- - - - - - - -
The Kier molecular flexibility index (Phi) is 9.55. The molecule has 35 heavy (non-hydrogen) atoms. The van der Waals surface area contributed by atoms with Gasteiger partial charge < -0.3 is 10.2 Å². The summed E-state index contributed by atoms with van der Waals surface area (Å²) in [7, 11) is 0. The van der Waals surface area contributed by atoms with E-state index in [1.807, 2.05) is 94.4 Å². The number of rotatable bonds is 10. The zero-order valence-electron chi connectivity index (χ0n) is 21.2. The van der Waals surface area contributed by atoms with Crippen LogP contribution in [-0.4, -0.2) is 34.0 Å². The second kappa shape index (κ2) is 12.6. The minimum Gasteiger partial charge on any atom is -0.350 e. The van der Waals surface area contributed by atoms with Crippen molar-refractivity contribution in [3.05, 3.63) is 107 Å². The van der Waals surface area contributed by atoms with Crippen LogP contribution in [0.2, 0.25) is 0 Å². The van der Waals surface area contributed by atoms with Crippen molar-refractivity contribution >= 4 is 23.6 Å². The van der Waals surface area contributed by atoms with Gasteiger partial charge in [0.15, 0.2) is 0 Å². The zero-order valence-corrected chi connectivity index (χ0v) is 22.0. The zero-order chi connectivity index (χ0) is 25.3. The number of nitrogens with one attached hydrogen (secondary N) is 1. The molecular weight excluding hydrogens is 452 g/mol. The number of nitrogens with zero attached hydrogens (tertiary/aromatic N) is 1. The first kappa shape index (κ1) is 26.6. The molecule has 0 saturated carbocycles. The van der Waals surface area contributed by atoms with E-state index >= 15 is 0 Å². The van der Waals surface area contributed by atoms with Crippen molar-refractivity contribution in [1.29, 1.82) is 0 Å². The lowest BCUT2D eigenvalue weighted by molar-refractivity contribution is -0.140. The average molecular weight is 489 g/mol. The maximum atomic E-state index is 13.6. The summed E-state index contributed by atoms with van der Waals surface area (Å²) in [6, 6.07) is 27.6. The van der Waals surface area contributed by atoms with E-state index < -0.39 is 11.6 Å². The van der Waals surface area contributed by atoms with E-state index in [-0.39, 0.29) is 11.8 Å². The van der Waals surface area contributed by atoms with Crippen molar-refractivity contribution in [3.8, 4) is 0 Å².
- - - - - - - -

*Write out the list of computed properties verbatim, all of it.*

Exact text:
The Kier molecular flexibility index (Phi) is 9.55. The molecule has 35 heavy (non-hydrogen) atoms. The van der Waals surface area contributed by atoms with Gasteiger partial charge < -0.3 is 10.2 Å². The summed E-state index contributed by atoms with van der Waals surface area (Å²) in [7, 11) is 0. The van der Waals surface area contributed by atoms with E-state index in [1.807, 2.05) is 94.4 Å². The number of rotatable bonds is 10. The zero-order valence-electron chi connectivity index (χ0n) is 21.2. The van der Waals surface area contributed by atoms with Crippen LogP contribution in [-0.4, -0.2) is 34.0 Å². The second kappa shape index (κ2) is 12.6. The minimum Gasteiger partial charge on any atom is -0.350 e. The van der Waals surface area contributed by atoms with Crippen molar-refractivity contribution in [3.05, 3.63) is 107 Å². The van der Waals surface area contributed by atoms with Crippen LogP contribution in [0.2, 0.25) is 0 Å². The van der Waals surface area contributed by atoms with Crippen molar-refractivity contribution >= 4 is 23.6 Å². The van der Waals surface area contributed by atoms with Gasteiger partial charge in [0.15, 0.2) is 0 Å². The zero-order valence-corrected chi connectivity index (χ0v) is 22.0. The zero-order chi connectivity index (χ0) is 25.3. The number of nitrogens with one attached hydrogen (secondary N) is 1. The molecular weight excluding hydrogens is 452 g/mol. The number of nitrogens with zero attached hydrogens (tertiary/aromatic N) is 1. The first kappa shape index (κ1) is 26.6. The molecule has 0 saturated carbocycles. The van der Waals surface area contributed by atoms with E-state index >= 15 is 0 Å². The van der Waals surface area contributed by atoms with Crippen molar-refractivity contribution in [1.29, 1.82) is 0 Å². The lowest BCUT2D eigenvalue weighted by molar-refractivity contribution is -0.140. The average molecular weight is 489 g/mol. The maximum atomic E-state index is 13.6. The summed E-state index contributed by atoms with van der Waals surface area (Å²) in [6, 6.07) is 27.6. The van der Waals surface area contributed by atoms with E-state index < -0.39 is 11.6 Å². The van der Waals surface area contributed by atoms with E-state index in [-0.39, 0.29) is 11.8 Å². The van der Waals surface area contributed by atoms with Crippen molar-refractivity contribution in [3.8, 4) is 0 Å².